Sermon: A Virgin Conceives (Luke 1:26-38)

Text: Luke 1:26-38 & Romans 5:12-21
Annunciation of our Lord
Listen to the sermon here.

Grace to you and peace from God our Father and the Lord Jesus Christ.

I’ve heard that many people have had great difficulty remembering that the service this week was on Friday. We are so used to Wednesday vespers in Lent that it’s hard to remember the change to Friday. So, why do we have a service tonight? Before there’s a birth, there has to be a conception. Conception occurs nine months before birth, give or take a few weeks. Do you get it yet? Which other church festival always happens on the 25th of a month? That’s right, Christmas, which always falls on December 25. And since we celebrate our Lord’s birth on December 25, nine months before that, on March 25, is the Feast of the Annunciation, the day Mary heard the message spoken by the angel and conceived the Son of God, our Savior Jesus. Today we have paused during this season of fasting and repentance and take a moment to celebrate.  “Conceived by the Holy Spirit” on March 25, “born of the virgin Mary” on December 25, nine months later. Today we hear again the angel Gabriel and his startling claim that Mary “will conceive in [her] womb and bear a son … and he will be great.”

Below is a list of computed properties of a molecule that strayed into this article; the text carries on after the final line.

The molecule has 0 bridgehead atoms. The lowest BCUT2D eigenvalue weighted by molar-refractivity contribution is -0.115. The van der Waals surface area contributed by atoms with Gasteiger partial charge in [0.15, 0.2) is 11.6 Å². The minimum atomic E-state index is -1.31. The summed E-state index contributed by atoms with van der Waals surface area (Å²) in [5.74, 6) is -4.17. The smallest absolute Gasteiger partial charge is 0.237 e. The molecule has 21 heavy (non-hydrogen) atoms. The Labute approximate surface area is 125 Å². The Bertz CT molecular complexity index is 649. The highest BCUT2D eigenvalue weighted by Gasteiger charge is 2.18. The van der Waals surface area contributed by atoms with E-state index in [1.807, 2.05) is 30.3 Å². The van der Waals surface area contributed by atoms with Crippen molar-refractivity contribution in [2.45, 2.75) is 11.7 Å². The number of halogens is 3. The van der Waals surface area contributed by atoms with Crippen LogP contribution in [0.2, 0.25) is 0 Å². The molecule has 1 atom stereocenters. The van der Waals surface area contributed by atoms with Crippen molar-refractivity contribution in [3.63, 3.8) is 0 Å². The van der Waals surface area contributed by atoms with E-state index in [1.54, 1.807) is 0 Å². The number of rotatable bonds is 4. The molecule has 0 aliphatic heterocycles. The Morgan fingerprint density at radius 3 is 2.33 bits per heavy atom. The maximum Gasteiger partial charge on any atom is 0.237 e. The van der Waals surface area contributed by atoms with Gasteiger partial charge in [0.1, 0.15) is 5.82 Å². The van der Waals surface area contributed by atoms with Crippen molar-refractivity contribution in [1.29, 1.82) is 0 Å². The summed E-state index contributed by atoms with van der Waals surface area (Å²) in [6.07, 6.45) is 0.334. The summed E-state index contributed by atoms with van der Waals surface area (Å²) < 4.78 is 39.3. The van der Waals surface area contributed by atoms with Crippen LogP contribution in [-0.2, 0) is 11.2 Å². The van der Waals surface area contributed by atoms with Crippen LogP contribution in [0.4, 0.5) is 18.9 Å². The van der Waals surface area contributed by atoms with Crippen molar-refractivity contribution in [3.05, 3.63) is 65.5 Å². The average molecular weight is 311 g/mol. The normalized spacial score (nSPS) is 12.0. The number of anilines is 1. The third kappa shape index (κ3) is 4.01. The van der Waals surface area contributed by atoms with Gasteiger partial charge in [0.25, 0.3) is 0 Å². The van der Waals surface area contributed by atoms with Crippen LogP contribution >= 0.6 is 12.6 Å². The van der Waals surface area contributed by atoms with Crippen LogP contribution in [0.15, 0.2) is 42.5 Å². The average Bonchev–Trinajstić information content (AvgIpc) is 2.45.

Why was it necessary?

But why was it necessary? Through our first father, Adam, sin and death came into the world. Disorder, disease, and death result from that one act of rebellion. Adam chose the way of death over the way of life, and he did for all of us. Just as death came to Adam because he sinned, death comes to all because everyone sins. We sin because we inherited Adam’s sinful nature. We don’t just follow Adam’s bad example. Like your parents passed on their traits to you, Adam passed on his corrupted nature to all of his children. We are actually ‘made sinners’ by the nature we inherit from him. Our humanity is ruined because we lack fear, love, and trust in God above all things. It has been replaced with a constant inclination and appetite for sin and destruction. We have rejected God from being king and decided to rule ourselves. We like our rebellion, and we want to sin more. Adam sinned; Adam died. All the rest of us sinned; all the rest of us came under the power of death.